Yeah, it’s a consistent voice because he’s fairly confident in himself, I would say. He knows who he is and so he talks in the King James style with “verily” and “thou’s” and “thee’s.” But he also uses some contemporary slang and speaks in chapter and verse. That’s his literary style. He likes to chapter, he likes to verse, he likes the ability to be cited by chapter and verse, because he’s very impressive sounding when you can say, “Oh I am this, and look it up in Genesis 4:22!” You know you can’t argue with something that can be cited like that. You can’t argue with it.
Did working with God in writing this book change your approach to religion at all?
Yeah, I started the book as an Agnostic and then met God and have worked with him for a year. And now I’m not an Atheist, but I wish I could be, having met him.
Do you think anyone reading the book will start to be a believer?
I think so. You know, the book is clearly by God, he’s on the cover, he’s on the back cover and it’s by him, so - I mean how else could you write a book by God? I mean obviously it’s not going to be written by somebody pretending to be God, because that person would be doomed to Hell for all eternity for his blasphemy. So clearly it’s gotta be God.
What was he like as a writing partner? Especially compared to when you’ve worked on other books with other Daily Show writers?
Well, I work with Jon Stewart and Jon is the best. Jon is a wonderful person to work with. God is a pain in the ass. God would come to me at all hours, and I have other things I’m working on. I’m working on a TV pilot, I’m working on another book, and I’m working on a musical. He would just, at any time, day or night, he would just come to my office and wake me up or sometimes, which was even more distracting, he would enter my body and make me walk to the keyboard and type through me. Which, I’m a working kid so I’ve got things to do, but once he gets an idea in his head and he’s working he wants me to do it. I don’t know why, he has a thing about me. He wanted me to do it. I’m not a prophet. I’m really not a prophet; I’m just a comedy writer.
Do you know why you were chosen?
He wanted a comedy writer in general to punch up. The one thing, in general, that he’s not good at is being funny. He never is funny. And I think if you’ve read the Bible, you understand that. He wanted a comedy writer and he knew that I had just left The Daily Show, so he heard and he just came to me wondering if I wanted work.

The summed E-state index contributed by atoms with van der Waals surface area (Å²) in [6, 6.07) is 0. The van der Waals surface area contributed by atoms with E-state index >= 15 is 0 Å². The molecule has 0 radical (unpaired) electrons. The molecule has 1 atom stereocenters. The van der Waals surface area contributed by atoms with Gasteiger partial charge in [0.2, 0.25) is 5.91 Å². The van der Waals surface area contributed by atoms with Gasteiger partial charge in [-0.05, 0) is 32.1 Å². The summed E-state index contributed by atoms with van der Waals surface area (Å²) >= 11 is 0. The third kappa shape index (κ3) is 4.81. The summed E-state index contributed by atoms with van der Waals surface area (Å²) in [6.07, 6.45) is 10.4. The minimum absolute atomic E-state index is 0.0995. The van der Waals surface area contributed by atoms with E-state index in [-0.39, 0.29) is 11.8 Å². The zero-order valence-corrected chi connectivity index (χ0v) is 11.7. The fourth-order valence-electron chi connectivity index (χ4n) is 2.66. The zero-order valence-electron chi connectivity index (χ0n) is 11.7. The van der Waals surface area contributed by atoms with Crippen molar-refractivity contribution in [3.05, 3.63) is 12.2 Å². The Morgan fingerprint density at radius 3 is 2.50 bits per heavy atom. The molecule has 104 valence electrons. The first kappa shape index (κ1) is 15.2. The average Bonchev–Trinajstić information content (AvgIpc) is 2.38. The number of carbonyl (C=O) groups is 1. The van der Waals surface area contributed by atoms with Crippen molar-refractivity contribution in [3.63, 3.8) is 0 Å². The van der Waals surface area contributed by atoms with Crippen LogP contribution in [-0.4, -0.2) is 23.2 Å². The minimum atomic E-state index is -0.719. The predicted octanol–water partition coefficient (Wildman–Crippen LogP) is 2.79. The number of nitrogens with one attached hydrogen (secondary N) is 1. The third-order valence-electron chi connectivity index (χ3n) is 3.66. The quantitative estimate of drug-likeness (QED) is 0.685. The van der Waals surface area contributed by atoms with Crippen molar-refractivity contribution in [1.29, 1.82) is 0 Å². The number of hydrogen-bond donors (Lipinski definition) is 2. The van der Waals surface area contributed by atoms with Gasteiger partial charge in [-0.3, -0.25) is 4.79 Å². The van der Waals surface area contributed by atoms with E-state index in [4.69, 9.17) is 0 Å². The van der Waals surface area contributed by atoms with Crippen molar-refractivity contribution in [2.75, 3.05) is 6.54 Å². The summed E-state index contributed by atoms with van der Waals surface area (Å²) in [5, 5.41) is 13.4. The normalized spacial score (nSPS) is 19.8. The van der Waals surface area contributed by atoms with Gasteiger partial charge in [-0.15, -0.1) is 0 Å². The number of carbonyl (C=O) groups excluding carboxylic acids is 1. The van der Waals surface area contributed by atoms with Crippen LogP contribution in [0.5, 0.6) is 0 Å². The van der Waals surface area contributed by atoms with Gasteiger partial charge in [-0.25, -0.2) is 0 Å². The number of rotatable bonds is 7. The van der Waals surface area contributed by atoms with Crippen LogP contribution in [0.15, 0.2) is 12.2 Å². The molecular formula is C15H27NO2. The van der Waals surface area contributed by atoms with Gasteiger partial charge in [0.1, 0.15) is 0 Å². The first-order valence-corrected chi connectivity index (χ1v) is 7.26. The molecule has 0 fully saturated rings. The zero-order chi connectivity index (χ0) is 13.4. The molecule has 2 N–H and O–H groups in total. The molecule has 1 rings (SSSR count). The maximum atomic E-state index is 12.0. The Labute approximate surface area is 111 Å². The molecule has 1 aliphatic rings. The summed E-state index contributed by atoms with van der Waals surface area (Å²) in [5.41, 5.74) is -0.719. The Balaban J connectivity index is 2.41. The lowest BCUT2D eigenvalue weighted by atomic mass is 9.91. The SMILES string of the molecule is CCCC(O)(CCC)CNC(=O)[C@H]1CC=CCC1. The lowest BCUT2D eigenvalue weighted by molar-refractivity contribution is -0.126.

How did your time at The Daily Show inform you? What were the biggest lessons you took away as a writer in general?
The stuff I learned at The Daily Show is hard to encapsulate, even in a long phone call. But one of the things I learned is that a joke is richer and better and a fuller joke if it’s based on the truth or an observation that you perceive is true about reality. And the more other people agree with you about that observation, and the better you express observations through comedy, the richer the interplay will be between the joke-ee and the joker. So a lot of this book is based on truth, on stuff that is actually all in The Old Testament and The New Testament and The Qur’an and also the world as it is today. Based on my attempts to observe those things and comment on them.
Another thing I noticed about the book is there’s definitely a love of pop culture. Considering that you wrote the Emmy opening song, “TV Is a Vast Wonderland,” is that excitement coming from you or from God, or a combination?
A combination. There’s a whole chapter called, “Glossy Ones,” where it’s just a series of God insulting a hundred different celebrities, one at a time. And he’s really into pop culture. He’s into celebrities because the Jews were his chosen people and they still kind of are but now celebrities are kind of more of his chosen people, although really with the Jews there is a lot of overlap.